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    This report uses absolute income thresholds adjusted for inflation and family size to show that the size of the upper middle class grew from 12.9 percent of the population in 1979 to 29.4 percent in 2014. In terms of shares of total income, the middle class controlled a bit more than 46 percent of all incomes in 1979, while the upper middle class and rich controlled 30 percent. By 2014, the rich and upper middle class controlled 63 percent of all incomes, while the middle class share had shrunk to 26 percent.
Brian G. Dowling

Even Wealthy Areas Such as Sheboygan, Wisconsin, See Middle-Class Incomes Falling - Cit... - 0 views

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    Efforts to get the middle class back on track have focused mostly on the jobs lost due to automation, and on programs that could retrain people to do the types of jobs that are now being created in the economy-jobs in healthcare, technology, and advanced manufacturing. But this focus on apprenticeships and employment probably won't be enough to pull the middle class from its tailspin. That's because these types of programs ask the worker to adjust to the changing economy, and in essence blame the worker for not getting the skills they need.
Brian G. Dowling

Interactive: The Unequal States of America | Economic Policy Institute - 1 views

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    Income trends have varied from state to state, and within states. But a pattern is apparent: the growth of top 1% incomes. Explore inequality in this interactive feature.
Brian G. Dowling

Circular Economy News and Insight - 0 views

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    The Ellen MacArthur Foundation welcomes you to Circulate, an online location for news and insight on the circular economy and related subjects.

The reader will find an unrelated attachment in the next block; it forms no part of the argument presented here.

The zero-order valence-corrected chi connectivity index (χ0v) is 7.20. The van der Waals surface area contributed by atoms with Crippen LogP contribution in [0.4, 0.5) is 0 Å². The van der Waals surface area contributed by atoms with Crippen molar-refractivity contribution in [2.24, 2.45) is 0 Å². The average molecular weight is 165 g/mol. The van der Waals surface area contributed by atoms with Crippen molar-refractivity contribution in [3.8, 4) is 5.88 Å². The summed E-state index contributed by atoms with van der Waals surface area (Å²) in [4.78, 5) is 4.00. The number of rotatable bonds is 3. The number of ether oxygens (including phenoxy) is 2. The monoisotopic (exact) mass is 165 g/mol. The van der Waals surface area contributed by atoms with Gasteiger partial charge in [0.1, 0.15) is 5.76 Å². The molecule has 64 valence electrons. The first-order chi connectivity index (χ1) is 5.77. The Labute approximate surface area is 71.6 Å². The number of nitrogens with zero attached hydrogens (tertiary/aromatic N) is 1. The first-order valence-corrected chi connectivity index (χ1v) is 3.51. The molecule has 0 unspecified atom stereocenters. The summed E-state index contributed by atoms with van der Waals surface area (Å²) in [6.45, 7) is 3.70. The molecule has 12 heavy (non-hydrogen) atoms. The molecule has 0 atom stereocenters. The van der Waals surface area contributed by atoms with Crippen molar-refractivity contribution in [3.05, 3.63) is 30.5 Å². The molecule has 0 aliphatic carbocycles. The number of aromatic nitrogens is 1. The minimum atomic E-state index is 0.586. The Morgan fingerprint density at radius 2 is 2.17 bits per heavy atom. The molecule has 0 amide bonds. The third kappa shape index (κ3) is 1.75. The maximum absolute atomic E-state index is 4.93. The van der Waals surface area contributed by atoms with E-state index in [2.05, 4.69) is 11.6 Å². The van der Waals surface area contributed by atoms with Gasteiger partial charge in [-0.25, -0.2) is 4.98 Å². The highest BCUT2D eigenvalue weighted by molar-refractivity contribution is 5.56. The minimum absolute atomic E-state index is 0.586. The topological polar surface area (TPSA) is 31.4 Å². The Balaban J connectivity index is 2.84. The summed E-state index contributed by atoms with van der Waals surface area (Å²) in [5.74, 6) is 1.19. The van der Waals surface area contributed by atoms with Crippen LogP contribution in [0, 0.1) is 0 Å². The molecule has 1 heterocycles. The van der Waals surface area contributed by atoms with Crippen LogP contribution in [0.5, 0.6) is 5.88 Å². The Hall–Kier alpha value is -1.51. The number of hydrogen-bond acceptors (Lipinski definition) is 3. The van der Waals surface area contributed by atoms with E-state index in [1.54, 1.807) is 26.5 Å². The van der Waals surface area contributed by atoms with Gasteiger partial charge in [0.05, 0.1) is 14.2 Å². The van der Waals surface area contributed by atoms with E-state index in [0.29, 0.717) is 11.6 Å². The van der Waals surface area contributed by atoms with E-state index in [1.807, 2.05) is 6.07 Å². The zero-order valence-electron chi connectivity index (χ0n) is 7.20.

Brian G. Dowling

Institute for New Economic Thinking - 0 views

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    The Institute for New Economic Thinking was created to broaden and accelerate the development of new economic thinking that can lead to solutions for the great challenges of the 21st century.
Brian G. Dowling

Institute for Applied Economics - Los Angeles County Economic Development Corporation - 0 views

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    The Institute for Applied Economics at LAEDC performs objective research for a wide range of clients, detailing economic impact of development, business operations, and regulation, as well as providing intelligence about specific industry clusters, labor force, and workforce development issues.  The Institute's reports provide decision makers with critical information from which to make informed decisions.  In addition to providing on-demand research per client requirements, the Institute also provides foundational research to ensure LAEDC's combined programs for economic development are on target, ranging from our collaboration with workforce investment boards to major initiatives such as the L.A. County Strategic Plan for Economic Development.